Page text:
Country music has a rich history of storytelling. Whether it’s Johnny Cash and his tales of drugs and life in the penal system, or Jeannie C. Riley’s life as a kick-ass homemaker in “Harper Valley PTA”, there’s no denying the power of the tales woven by artists across the country spectrum, all to tell a specific story bubbling with universal applicability. Continuing to please the elders, Drive-By Truckers have released their ninth studio album, Go-Go Boots, which holds within it a bounty of tales picked from the kaleidoscope of Southern living. Despite the band’s place in the alternative country/Southern rock movement, this album is still full of some yarns that should have never been woven.
Speaking beyond the storytelling aspect of the record, this album is fairly musically sturdy. Obviously, don’t go in expecting much in the way of experimentation. Instead, the band know how to take the basics of their genre (acoustic guitar, slide guitar, mandolin, fiddle, accordion, and, of course, amazing vocal performances that vary from the style of Waylon Jennings to a Neil Young croon) and make them sound alluring, all while helping to set the feel of the release. “Where’s Eddie”, a simple ditty about a girl looking for her lost love (undoubtedly gone for sinister reasons, but more on that later) features instrumentation that picks up in intensity along with the pained cries of the female protagonist. Album opener “I Do Believe” is endearing for its bright, strummy nature. The slide guitar, in particular, is used across this album to deadly proficiency in order to strike up a dark, troubled mood. With this effort in particular, you can’t judge the band for going truly dramatic. In a letter to fans on their official site, frontman Patterson Hood even compared this record to a noir film. Throughout the 14 songs on the record, it’s clear there’s a pack of mysterious, back-stabbing ne’er-do-wells breathing this effort to life; The flip side to this, of course, is that there’s also a lack of diversity and subtlety.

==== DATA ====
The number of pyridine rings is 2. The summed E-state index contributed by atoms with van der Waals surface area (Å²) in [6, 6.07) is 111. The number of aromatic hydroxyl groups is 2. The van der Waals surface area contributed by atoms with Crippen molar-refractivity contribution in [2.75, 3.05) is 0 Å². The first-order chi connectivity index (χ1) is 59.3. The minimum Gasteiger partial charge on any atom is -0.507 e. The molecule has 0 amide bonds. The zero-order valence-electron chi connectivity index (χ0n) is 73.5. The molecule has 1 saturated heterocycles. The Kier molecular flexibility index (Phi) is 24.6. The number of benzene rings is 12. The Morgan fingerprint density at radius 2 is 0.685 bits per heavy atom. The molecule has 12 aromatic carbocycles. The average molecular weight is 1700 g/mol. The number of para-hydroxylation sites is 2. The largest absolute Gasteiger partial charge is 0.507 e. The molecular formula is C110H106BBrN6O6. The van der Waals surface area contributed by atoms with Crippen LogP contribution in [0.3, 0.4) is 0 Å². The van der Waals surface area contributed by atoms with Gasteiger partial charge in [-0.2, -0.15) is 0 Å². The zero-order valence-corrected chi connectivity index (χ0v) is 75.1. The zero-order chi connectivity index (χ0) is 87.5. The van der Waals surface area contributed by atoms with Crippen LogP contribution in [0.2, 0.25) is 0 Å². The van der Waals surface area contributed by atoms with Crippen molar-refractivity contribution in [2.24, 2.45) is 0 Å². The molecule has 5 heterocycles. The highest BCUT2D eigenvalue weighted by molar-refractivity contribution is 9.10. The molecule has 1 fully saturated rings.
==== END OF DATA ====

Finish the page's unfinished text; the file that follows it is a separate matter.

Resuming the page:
As one of the bigger tracks from the album (in terms of length and prominence), “I Used To Be A Cop” is rather troubling. Yes, I love the energized, kinetic feel of the tune and even several lines (“Used to be a cop, but I got to be too jumpy” and the bit about the bullet in the box), but it embodies a giant issue with this album: In a collection of relatable material, this song feels too forced, too phony; The same goes for “The Fireplace Poker”. That cut is one of the album’s most emotional and haunting numbers, full of a kind of down-home simplicity that unfolds brilliantly and with a pacing that would leave most country veterans feeling foolish. The thing is, though, the tale of a preacher, his wife, and a botched burglary has a twist straight out of an M. Night Shyamalan movie, which kind of ruins the enjoyable parts of the track as a whole.
Their cinematic exploits, however, aren’t all completely relegated to bad b-movies. In terms of sheer catchiness, there’s arguably no other track like “The Thanksgiving Filter”. Here, Hood’s voice is as “aww shucks y’all” as its ever been, moving through a typical Thanksgiving back home like some redneck spoken word poet, dropping lines like “My aunt’s praising Palin, my niece loves Obama, my uncle came to dinner wearing his pajamas”, painting a gorgeous portrait of Turkey Day as most of us know it: Family is great, but thank God for coma-inducing tryptophan. While it’s the most honest and touching moment on the album, the band can ramp up the cheesiness that inherently comes with doing a record like this, such as “The Weakest Man”. It’s ’70s outlaw country at it best, telling, like so many other songs in the history of music, about an evil woman and a man too weak/stupid to fight her off. These two songs together epitomize the idea that adding a heaping helping of tried and true cinematic methods in order to flesh out an album’s story can work, but, like any good film, the hackneyed stuff will crash and burn accordingly.